Using recognition, rewards to achieve compliance goals

March 13, 2016 By    
Photo: iStock

Photo: iStock

Those of us not in the field, at the plant or on the road rarely consider the human factor while underscoring the importance of safety compliance.

We deal with paperwork, claims and liability allegations. We see the black-and-white reality of origin and cause as a simple quest to follow the rules. Safety perfection as a concept is easier said than done.

We hate to admit it, but the reality of our humanity is that from time to time we all make mistakes. By no means is that observation meant to excuse the failure to strive to comply. It simply means that as managers, leaders, mentors and trainers we must understand and address the human side of safety.

In this modern world of political correctness and quest for individual perfection, we forget no one is actually perfect. We are human beings, not the machines that control our lives. Those machines are not always perfect, either. From smartphones to computers to automobiles, wear and tear and circumstance require maintenance and repair.

As humans, we judge one another over issues that may or may not occur – in our personal lives as well as in our duties on the job. Whose version of perfection is correct? Speculation, ridicule and blame are often aimed at marketers who might not comply with industry best practices. Some industry leaders would exclude certain marketers from membership over issues such as marketing and safety. It’s a slippery slope.

One of the industry’s biggest challenges will be replacing an aging workforce. The requisites to securing a hazmat commercial driver’s license can be perceived by younger generations as overregulation and an invasion of personal privacy. To some, the cost of perfection is a high price to pay.

So how does acknowledging our humanity relate to the safe distribution and sales of propane? To many employees, the quest for perfection is like an axe waiting to fall on their head. Woe is the driver who has an accident or the tech who fails to perform compliant service. The quest to achieve zero accidents can feel like an impossible dream that even Don Quixote might have struggled to embrace.

As industry leaders, our quest is getting all employees and managers to buy into the concept of using material and programs designed to deal with the humanity of selling and distributing propane safely.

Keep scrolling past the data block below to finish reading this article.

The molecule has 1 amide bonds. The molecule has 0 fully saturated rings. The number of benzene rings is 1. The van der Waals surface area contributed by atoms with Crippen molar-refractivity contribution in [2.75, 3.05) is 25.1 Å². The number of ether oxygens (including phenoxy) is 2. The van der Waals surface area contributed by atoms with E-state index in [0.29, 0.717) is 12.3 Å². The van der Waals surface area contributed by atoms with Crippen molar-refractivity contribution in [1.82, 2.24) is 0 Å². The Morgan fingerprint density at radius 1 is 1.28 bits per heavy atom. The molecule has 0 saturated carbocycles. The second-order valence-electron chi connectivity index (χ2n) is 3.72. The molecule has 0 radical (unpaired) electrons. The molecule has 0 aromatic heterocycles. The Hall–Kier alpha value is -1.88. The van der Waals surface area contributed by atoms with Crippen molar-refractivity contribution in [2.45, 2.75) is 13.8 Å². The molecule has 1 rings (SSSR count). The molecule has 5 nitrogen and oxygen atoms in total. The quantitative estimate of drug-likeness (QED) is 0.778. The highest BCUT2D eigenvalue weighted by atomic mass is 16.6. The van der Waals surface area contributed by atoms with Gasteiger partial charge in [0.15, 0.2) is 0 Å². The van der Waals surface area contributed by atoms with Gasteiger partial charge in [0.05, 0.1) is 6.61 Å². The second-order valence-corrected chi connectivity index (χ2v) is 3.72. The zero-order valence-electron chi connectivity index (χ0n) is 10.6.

Successful companies know that consistent recognition and rewards for positive effort can go a long way toward achieving compliance goals. While you recognize and reward compliant behavior, continuously train employees to do their best. The carrot usually works better than the stick.

To that end, the Propane Education & Research Council (PERC) and its volunteer force of industry experts have done an excellent job of providing tools and programs to support management and help employees achieve those important safety objectives. The material is good stuff. It’s non-judgmental, educational and motivational, and an effective means of communication.

In addition to industry employee education, PERC has developed many consumer education and safety communication programs that underscore the importance of accident prevention and the perils of untrained do-it-yourself weekend warriors. I highly recommend you use these programs and tie them to your online presence.

There are also numerous insurance providers and software vendors whose programs are designed to help marketers track employee safety compliance and customer safety communication. From tank monitoring to Department of Transportation regulation management to loss-control tools, there has never been so much state-of-the-art positive programming available to marketers. The tools you need to address the human side of safety are ready, available and effective.

If fear has become a factor with your company regarding the quest for perfection, it may be time to allay those fears with positive thoughts and realistic expectations. At your next safety meeting, discuss the human side of safety, merits training and doing your best under changing conditions.

Discuss the problems and design solutions. It’s the safety way.


Jay Johnston ( is an insurance executive, safety management consultant and inspirational safety speaker in the propane industry. He can be reached at or 612-802-0663.

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